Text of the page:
A Chakraborty, S Mathur
rupee scale, visual analog scale
A Chakraborty, S Mathur. Rupee Scale: For Measurement Of Pain In India. The Internet Journal of Anesthesiology. 2006 Volume 12 Number 2.
Acute and chronic pain conditions are measured commonly in terms of counting money (rupee-scale) in India. Every patient from any corner of the society is well-versed with counting money. So the pain or change in intensity of pain can be expressed numerically when asked in terms of money.
One of the major problems in assessment of pain is that it is subjective. Experience of pain is variable from person to person and also race to race. Tolerance of pain is dependent on his affluence in society as well as his or her sophistication or comfort level. Measurement of pain thus is a difficult job for clinicians due to difference in expressions of pain. By far the most popular method for assessing pain is visual analog scale (VAS) ranging from no pain to worst imaginable pain.
Here we share our experience of measurement of post-operative pain by a simple assessment method – ‘Rupee scale'. Every patient from any corner of the society is well-versed with counting money (rupee in India) irrespective of level of literacy. So it is easy to communicate with any patients in terms of counting money to measure pain. One rupee comprised of 100 paisa (smaller unit of money).The pain scale divided according to the following –
0 paisa - No pain
25 paisa - Mild pain
50 paisa - Moderate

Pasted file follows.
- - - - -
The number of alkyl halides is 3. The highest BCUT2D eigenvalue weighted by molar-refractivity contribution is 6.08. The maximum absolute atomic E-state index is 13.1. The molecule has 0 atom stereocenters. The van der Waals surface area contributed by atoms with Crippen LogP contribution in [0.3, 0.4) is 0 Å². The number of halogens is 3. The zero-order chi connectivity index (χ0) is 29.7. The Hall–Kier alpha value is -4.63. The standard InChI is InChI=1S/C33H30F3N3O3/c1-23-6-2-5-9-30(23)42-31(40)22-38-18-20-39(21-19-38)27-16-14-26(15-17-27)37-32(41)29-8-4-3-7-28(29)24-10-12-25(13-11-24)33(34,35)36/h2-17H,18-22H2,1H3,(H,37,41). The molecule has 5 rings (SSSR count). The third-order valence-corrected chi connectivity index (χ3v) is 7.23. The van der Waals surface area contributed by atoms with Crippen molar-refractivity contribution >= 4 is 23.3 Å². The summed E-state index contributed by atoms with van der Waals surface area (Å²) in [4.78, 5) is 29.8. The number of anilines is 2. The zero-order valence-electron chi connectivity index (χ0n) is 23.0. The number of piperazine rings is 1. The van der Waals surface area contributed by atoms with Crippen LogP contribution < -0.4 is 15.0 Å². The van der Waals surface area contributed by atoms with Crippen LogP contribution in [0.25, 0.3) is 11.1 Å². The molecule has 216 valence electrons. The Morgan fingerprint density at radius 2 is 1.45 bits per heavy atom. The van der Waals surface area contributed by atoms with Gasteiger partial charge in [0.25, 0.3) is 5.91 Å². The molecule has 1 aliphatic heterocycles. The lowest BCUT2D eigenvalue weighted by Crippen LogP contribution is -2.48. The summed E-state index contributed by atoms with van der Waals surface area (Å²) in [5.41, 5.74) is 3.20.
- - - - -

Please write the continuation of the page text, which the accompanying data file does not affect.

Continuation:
75 paisa - Severe pain
100 paisa - Worst imaginable pain
The target of post-operative pain management is to keep this rupee scale between 0 paisa and 25 paisa. Perception of pain above 50 paisa indicates the need for intravenous or epidural supplementation analgesics or local anesthetics.
The VAS 1, 2 is a well-studied method for measuring both acute and chronic pain. However, the VAS is comparatively time-consuming and requires ability to understand the abstract concept of the VAS line and many patients find it difficult to judge distance accurately from a zero mark with a paper and pen. Therefore the VAS has limitations in a clinic setting of an Indian hospital where level of literacy is variable. In contrast, rupee scale is a simple and less time-consuming technique for assessment of pain and requirement of analgesics. The regression of the score can reliably assess the adequacy and efficacy of the analgesics. The Rupee scale can be compared with visual rating scales 3, 4 those can be performed without the need of paper and pen and provides a correlation which is more definitive than a distance mark. Many anesthesiologists were using this scale in India but no study has been published yet. Rupee scale, due to its simplicity and acceptability, can be used successfully by the clinicians and surgeons both for acute and chronic pain conditions.